In Left-Leaning Massachusetts, Baker's Bipartisan Pitch Appears To Be Paying Off
In this hyper-partisan political climate, the Republican governor of Massachusetts is highlighting endorsements from Democrats as he campaigns for re-election to a second term.
In a television campaign ad, several Democratic elected office holders appear one-by-one on camera to announce their endorsement of Republican Governor Charlie Baker.
The campaign of Baker and Lt. Gov. Karyn Polito has publicized endorsements from two Democratic state legislators, and nine Democratic mayors as well as seven mayors who identify politically as independent.
Springfield Mayor Domenic Sarno announced his endorsement of Baker back in August. He explained in an interview then that Baker was supportive of Springfield’s efforts to improve the public schools and the local economy.
Sarno added he has a close working relationship with Baker.
" We talk all the time," said Sarno. "He calls me all the time and vice-versa."
The Democratic mayor, who has already said publicly he will run for re-election in 2019, said his endorsement is not about politics but about what he believes is best for Springfield.
" People want us to work together and get it done," Sarno insisted. " They are sick of this partisanship that is occuring on the federal level, state level, or even the local level here."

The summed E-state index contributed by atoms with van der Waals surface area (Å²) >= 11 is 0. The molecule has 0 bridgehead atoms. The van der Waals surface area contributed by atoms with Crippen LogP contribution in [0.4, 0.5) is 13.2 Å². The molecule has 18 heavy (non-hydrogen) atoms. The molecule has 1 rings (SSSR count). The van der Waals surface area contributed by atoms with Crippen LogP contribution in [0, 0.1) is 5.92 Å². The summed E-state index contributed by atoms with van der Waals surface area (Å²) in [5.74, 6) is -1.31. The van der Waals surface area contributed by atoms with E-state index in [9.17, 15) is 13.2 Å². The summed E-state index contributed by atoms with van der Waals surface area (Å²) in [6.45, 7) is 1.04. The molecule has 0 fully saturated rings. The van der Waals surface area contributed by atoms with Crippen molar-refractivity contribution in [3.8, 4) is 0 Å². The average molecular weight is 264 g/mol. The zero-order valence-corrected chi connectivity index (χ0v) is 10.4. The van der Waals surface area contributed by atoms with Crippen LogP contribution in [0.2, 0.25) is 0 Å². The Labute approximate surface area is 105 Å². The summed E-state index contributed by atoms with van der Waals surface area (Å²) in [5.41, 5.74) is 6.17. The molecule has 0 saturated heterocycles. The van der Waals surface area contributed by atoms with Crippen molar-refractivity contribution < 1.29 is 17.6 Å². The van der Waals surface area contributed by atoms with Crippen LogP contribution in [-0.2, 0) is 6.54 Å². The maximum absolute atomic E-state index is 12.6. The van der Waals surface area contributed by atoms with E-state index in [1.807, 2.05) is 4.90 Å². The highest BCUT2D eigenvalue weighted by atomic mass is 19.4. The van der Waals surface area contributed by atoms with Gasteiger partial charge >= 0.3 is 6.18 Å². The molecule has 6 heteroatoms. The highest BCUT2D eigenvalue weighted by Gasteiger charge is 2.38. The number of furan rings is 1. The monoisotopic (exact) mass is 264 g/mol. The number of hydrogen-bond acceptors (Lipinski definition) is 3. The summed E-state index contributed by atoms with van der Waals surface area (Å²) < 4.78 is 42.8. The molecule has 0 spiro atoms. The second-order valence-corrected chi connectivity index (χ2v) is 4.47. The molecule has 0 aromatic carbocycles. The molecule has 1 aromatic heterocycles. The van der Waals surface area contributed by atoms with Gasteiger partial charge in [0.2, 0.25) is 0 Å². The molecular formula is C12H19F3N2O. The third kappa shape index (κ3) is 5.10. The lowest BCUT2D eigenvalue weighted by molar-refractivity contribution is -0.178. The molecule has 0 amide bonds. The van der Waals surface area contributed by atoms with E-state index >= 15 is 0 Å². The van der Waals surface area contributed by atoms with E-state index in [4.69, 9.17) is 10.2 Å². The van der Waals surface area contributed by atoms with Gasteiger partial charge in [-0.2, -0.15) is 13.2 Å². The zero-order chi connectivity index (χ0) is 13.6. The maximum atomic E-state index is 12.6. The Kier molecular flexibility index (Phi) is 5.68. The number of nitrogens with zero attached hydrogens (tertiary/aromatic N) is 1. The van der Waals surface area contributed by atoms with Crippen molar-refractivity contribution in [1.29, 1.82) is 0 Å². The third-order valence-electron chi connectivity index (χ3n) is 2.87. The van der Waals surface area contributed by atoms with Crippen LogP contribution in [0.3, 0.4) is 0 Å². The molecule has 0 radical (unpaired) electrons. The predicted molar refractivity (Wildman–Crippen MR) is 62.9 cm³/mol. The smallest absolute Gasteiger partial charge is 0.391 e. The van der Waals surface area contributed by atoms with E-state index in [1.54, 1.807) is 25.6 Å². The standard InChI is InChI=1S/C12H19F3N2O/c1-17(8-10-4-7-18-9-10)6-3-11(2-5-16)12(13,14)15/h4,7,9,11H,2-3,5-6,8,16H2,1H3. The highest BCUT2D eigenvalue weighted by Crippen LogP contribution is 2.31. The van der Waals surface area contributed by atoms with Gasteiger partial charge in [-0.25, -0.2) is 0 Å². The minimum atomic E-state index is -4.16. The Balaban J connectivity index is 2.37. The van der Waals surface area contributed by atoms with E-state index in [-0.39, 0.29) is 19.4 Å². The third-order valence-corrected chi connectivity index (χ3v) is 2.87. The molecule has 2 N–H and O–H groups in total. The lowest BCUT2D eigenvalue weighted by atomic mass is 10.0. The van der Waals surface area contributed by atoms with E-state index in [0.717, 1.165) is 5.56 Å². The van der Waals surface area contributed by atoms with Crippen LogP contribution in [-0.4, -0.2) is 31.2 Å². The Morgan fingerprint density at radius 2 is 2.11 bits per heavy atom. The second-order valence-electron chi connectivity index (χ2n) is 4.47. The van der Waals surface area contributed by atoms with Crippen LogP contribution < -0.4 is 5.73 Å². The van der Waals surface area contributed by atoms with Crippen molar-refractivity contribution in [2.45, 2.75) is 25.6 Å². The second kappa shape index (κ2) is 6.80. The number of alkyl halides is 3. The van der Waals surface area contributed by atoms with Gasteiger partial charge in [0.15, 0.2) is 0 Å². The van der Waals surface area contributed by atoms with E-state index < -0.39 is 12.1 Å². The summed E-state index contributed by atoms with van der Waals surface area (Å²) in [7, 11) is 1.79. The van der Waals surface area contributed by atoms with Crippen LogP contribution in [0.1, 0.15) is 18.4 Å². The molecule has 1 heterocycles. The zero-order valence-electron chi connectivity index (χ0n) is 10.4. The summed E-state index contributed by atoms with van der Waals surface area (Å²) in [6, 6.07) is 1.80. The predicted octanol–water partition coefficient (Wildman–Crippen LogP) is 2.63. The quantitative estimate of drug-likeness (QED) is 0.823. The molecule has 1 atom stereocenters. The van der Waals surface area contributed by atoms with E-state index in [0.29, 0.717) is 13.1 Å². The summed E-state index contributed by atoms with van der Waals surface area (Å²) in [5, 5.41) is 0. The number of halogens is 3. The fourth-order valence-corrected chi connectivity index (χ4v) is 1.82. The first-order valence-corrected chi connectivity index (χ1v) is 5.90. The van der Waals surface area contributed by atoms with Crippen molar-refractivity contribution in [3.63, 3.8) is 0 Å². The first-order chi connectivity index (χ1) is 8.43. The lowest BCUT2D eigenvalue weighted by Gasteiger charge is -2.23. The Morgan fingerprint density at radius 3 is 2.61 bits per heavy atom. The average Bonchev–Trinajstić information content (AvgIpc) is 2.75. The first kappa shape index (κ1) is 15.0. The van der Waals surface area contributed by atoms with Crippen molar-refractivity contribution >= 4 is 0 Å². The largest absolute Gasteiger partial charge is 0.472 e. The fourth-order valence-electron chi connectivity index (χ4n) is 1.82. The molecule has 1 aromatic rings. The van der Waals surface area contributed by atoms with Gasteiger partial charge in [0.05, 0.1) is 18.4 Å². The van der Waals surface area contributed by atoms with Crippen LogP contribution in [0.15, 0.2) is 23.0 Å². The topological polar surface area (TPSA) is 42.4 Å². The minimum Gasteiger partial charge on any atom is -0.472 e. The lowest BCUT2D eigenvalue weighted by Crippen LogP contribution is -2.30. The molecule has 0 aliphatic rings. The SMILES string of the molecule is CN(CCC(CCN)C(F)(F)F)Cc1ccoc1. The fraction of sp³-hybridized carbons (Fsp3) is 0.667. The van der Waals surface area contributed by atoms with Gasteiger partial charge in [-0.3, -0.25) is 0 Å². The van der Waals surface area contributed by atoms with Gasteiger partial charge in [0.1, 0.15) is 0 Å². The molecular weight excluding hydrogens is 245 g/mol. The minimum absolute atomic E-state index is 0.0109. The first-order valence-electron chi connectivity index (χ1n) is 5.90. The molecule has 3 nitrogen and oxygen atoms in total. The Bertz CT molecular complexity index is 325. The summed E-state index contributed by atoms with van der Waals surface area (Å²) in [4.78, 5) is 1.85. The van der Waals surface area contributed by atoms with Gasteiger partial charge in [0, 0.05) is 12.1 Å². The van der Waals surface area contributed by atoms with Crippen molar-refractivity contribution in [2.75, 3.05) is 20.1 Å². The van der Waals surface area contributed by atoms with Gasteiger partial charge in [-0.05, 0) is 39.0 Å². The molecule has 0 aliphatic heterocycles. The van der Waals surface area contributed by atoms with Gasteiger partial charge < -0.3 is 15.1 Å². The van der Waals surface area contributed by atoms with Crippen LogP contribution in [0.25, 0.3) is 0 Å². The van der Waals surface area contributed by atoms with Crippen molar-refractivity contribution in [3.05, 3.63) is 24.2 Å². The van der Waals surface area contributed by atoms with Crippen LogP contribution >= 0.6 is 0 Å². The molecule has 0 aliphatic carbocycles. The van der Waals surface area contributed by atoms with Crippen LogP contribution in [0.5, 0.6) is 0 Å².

Sarno said he and Baker are both " action-oriented guys" who are focused on outcomes.
Springfield City Councilor Jesse Lederman, who is chairman of the Springfield Democratic City Committee, downplayed the significance of Sarno’s endorsement of Baker.
" We are closing ranks as Democrats, working together, and campaigning for Jay Gonzalez, for Quentin Palfrey ( the Democratic nominee for Lieutenant Governor) at the top of the ticket," said Lederman.
Highlighting the difficulty Democrats have had in presenting a united partisan front in this year’s gubernatorial election were the recent remarks by Democratic State Rep. Bud Williams of Springfield about Baker.
Speaking at an event in Springfield, where the governor had come to announce state funding to refurbish the Paramount Theater, Williams heaped praise on Baker, calling him “our statewide quarterback.”
" This man does a lot. From Boston to Springfield to Worcester to Lawrence to Lowell. He cares about the urban communiy. You know what urban community means? Black and brown," said Williams.
Campaigning in Springfield Tuesday, Democratic gubernatorial nominee Jay Gonzalez said he was not discouraged about losing “a handful” of endorsements to Baker.
" We've seen this in elections across the country and right here in Massachusetts with Ayanna Pressley's race and other insurgent candidates just a few weeks ago proves that money and special interests and endorsements and polls aren't what's deciding elections," said Gonzalez.
A WBUR/MassINC poll released in late September found 52 percent of Democrats in Massachusetts said they would vote for Baker.
Gonzalez says he’s detected a momentum shift in the race since last week’s debate when Baker fumbled his response when asked if he would vote for Geoff Diehl, the Republican challenging Democratic Senator Elizabeth Warren.
"We see it when I'm out and about, people are coming up to me, they recognize me, they tell me they are voting for me," said Gonzalez. " I think a lot of people have been distracted by the circus in Washington and are just starting to tune in to this race."
With early voting underway now in Massachusetts and the Red Sox playing in the World Series, Gonzalez’s underfunded campaign may struggle to build on the boost he believes the debate gave him.